For the first mile, it felt like there were only two other people in the race. One runner was glued to my heels. He never touched me, but I could feel him there. Another runner was running on the edge of the road on my left-- pretty much doing the opposite of running the tangents. We curved out of the Convention Center parking lot and took a hard left towards the overpass and uphill. Cresting the hill we were weaving a little to the right until we took another hard left. This guy made it a point to run on the edge of the road it seemed, so there were times that I could see that he was ahead of me, but as we actually got to the corners to turn, I had the advantage because I was running straight. We got to the first mile in 5:41. Perfect. I started to pick it up to get down to race pace. In Philly, I went 5:40, 5:25. A little after the mile, we went through a water stop and passed a DJ. I took water and accelerated again as I went through a big intersection, and was alone. The guy off the tangents and the guy on my heels were gone. I couldn't feel them or hear them. I certainly wasn't going to look for them. I just stared ahead, past the two lead cyclists, two lead police cars, and at the big white pick-up truck that was the first lead vehicle. I focused my attention on that truck so I'd know where we were going to go and could follow the tangents as much as possible.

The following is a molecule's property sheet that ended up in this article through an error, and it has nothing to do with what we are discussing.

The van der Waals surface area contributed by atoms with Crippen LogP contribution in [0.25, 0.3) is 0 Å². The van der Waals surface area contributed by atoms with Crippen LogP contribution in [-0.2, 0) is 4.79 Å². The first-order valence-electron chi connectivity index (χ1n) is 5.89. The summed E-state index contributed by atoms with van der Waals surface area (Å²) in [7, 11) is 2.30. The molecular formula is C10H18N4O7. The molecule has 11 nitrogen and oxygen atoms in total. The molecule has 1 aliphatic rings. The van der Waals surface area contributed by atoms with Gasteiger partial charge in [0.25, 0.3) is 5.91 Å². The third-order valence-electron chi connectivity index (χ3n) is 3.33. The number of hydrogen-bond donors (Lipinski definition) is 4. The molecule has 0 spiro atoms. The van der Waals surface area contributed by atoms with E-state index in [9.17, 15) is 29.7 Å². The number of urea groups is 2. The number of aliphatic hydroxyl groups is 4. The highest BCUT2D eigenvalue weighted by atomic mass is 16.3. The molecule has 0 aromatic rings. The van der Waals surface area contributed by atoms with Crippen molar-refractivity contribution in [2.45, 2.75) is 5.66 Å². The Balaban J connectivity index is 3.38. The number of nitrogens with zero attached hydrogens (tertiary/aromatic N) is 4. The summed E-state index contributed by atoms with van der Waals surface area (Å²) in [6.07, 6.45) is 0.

2nd place looming
The adrenaline got to me a bit too much and I went through the 2nd mile in 5:16. More aggressive than I'd planned for mile 2, but I could settle in and be ok. The next mile was a reasonably straight road with a slight bend and I just kept going and told myself to control the race one mile at a time. People were at the intersections cheering and I gave them the thumbs up as I passed. Mile 3 was a 5:23, and I hit the 5k in 16:56. "Good, stay relaxed," I thought. It felt easy and I scoffed at the idea that I'd run a 5k in April in 17:11. The sun was coming up and I felt great. The air was cool and there was no breeze. Right after 5K I went through a drink station that only had Gatorade. I asked for water and they said it was just ahead. That's when we entered what I assume was Downtown Hampton. This part of the course had 9 turns on narrow streets with close buildings. It was like running in the dark for a while, because there was so much shade. I missed the 4 mile mark because I was so focused on finding the water station, but it never appeared. While navigating these tight turns, I noticed that the people cheering for me didn't STOP cheering before the 2nd place runner came, so I knew that he was still close by.